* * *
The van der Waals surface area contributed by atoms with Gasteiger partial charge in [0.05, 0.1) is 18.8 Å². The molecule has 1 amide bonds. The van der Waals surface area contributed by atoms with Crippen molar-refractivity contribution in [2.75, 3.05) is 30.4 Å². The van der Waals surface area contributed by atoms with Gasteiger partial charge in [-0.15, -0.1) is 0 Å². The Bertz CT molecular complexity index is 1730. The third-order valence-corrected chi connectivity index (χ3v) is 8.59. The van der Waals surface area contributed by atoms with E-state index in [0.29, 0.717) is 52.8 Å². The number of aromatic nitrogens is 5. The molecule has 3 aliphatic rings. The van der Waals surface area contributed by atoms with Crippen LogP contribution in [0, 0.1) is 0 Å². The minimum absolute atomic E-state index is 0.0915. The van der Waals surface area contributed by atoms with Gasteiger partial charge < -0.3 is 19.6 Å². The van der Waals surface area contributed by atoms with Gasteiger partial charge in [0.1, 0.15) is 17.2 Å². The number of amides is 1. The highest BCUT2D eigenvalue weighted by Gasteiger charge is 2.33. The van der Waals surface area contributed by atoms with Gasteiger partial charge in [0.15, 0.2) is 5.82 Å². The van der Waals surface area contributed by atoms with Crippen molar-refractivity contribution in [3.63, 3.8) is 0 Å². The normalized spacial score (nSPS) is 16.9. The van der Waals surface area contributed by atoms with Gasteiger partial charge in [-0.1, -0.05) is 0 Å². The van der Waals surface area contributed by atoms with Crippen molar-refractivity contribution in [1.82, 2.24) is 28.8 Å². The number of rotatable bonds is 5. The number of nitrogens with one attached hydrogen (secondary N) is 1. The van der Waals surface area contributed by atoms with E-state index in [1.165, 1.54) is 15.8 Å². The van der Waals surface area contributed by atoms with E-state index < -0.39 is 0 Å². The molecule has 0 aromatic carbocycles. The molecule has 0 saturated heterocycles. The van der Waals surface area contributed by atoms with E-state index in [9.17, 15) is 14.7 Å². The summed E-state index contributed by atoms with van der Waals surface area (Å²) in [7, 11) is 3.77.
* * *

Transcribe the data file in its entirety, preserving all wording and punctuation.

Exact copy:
The van der Waals surface area contributed by atoms with Gasteiger partial charge in [0.05, 0.1) is 18.8 Å². The molecule has 1 amide bonds. The van der Waals surface area contributed by atoms with Crippen molar-refractivity contribution in [2.75, 3.05) is 30.4 Å². The van der Waals surface area contributed by atoms with Gasteiger partial charge in [-0.15, -0.1) is 0 Å². The Bertz CT molecular complexity index is 1730. The third-order valence-corrected chi connectivity index (χ3v) is 8.59. The van der Waals surface area contributed by atoms with E-state index in [0.29, 0.717) is 52.8 Å². The number of aromatic nitrogens is 5. The molecule has 3 aliphatic rings. The van der Waals surface area contributed by atoms with Crippen LogP contribution in [0, 0.1) is 0 Å². The minimum absolute atomic E-state index is 0.0915. The van der Waals surface area contributed by atoms with Gasteiger partial charge < -0.3 is 19.6 Å². The van der Waals surface area contributed by atoms with Gasteiger partial charge in [0.1, 0.15) is 17.2 Å². The number of amides is 1. The highest BCUT2D eigenvalue weighted by Gasteiger charge is 2.33. The van der Waals surface area contributed by atoms with Gasteiger partial charge in [0.15, 0.2) is 5.82 Å². The van der Waals surface area contributed by atoms with Crippen molar-refractivity contribution in [3.63, 3.8) is 0 Å². The normalized spacial score (nSPS) is 16.9. The van der Waals surface area contributed by atoms with Gasteiger partial charge in [-0.1, -0.05) is 0 Å². The van der Waals surface area contributed by atoms with Crippen molar-refractivity contribution in [1.82, 2.24) is 28.8 Å². The number of rotatable bonds is 5. The number of nitrogens with one attached hydrogen (secondary N) is 1. The van der Waals surface area contributed by atoms with E-state index in [1.165, 1.54) is 15.8 Å². The van der Waals surface area contributed by atoms with E-state index < -0.39 is 0 Å². The molecule has 0 aromatic carbocycles. The molecule has 0 saturated heterocycles. The van der Waals surface area contributed by atoms with E-state index in [9.17, 15) is 14.7 Å². The summed E-state index contributed by atoms with van der Waals surface area (Å²) in [7, 11) is 3.77.